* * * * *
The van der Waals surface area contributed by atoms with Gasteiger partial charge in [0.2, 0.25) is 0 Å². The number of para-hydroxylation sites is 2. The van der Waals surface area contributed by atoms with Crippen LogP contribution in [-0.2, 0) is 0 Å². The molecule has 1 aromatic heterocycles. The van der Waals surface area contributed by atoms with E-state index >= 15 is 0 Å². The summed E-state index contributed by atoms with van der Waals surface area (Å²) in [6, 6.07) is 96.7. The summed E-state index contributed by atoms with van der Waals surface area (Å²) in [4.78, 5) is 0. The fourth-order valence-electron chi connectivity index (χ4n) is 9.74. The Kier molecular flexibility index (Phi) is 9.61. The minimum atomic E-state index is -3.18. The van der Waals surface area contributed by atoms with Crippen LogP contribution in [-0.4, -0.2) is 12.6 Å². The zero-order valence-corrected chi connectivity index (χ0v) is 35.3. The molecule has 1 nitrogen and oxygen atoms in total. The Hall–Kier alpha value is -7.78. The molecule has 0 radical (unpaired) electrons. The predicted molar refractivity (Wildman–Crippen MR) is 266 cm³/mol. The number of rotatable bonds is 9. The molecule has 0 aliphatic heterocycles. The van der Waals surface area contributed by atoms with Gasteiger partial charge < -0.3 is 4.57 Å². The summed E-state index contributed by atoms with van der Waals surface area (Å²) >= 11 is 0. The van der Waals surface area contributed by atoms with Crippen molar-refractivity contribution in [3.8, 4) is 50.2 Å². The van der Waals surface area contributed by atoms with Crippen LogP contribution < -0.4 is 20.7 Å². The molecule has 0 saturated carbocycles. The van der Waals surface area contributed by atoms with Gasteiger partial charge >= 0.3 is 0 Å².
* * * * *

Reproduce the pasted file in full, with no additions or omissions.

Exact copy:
The van der Waals surface area contributed by atoms with Gasteiger partial charge in [0.2, 0.25) is 0 Å². The number of para-hydroxylation sites is 2. The van der Waals surface area contributed by atoms with Crippen LogP contribution in [-0.2, 0) is 0 Å². The molecule has 1 aromatic heterocycles. The van der Waals surface area contributed by atoms with E-state index >= 15 is 0 Å². The summed E-state index contributed by atoms with van der Waals surface area (Å²) in [6, 6.07) is 96.7. The summed E-state index contributed by atoms with van der Waals surface area (Å²) in [4.78, 5) is 0. The fourth-order valence-electron chi connectivity index (χ4n) is 9.74. The Kier molecular flexibility index (Phi) is 9.61. The minimum atomic E-state index is -3.18. The van der Waals surface area contributed by atoms with Crippen LogP contribution in [-0.4, -0.2) is 12.6 Å². The zero-order valence-corrected chi connectivity index (χ0v) is 35.3. The molecule has 1 nitrogen and oxygen atoms in total. The Hall–Kier alpha value is -7.78. The molecule has 0 radical (unpaired) electrons. The predicted molar refractivity (Wildman–Crippen MR) is 266 cm³/mol. The number of rotatable bonds is 9. The molecule has 0 aliphatic heterocycles. The van der Waals surface area contributed by atoms with Gasteiger partial charge < -0.3 is 4.57 Å². The summed E-state index contributed by atoms with van der Waals surface area (Å²) >= 11 is 0. The van der Waals surface area contributed by atoms with Crippen molar-refractivity contribution in [3.8, 4) is 50.2 Å². The van der Waals surface area contributed by atoms with Crippen LogP contribution < -0.4 is 20.7 Å². The molecule has 0 saturated carbocycles. The van der Waals surface area contributed by atoms with Gasteiger partial charge >= 0.3 is 0 Å².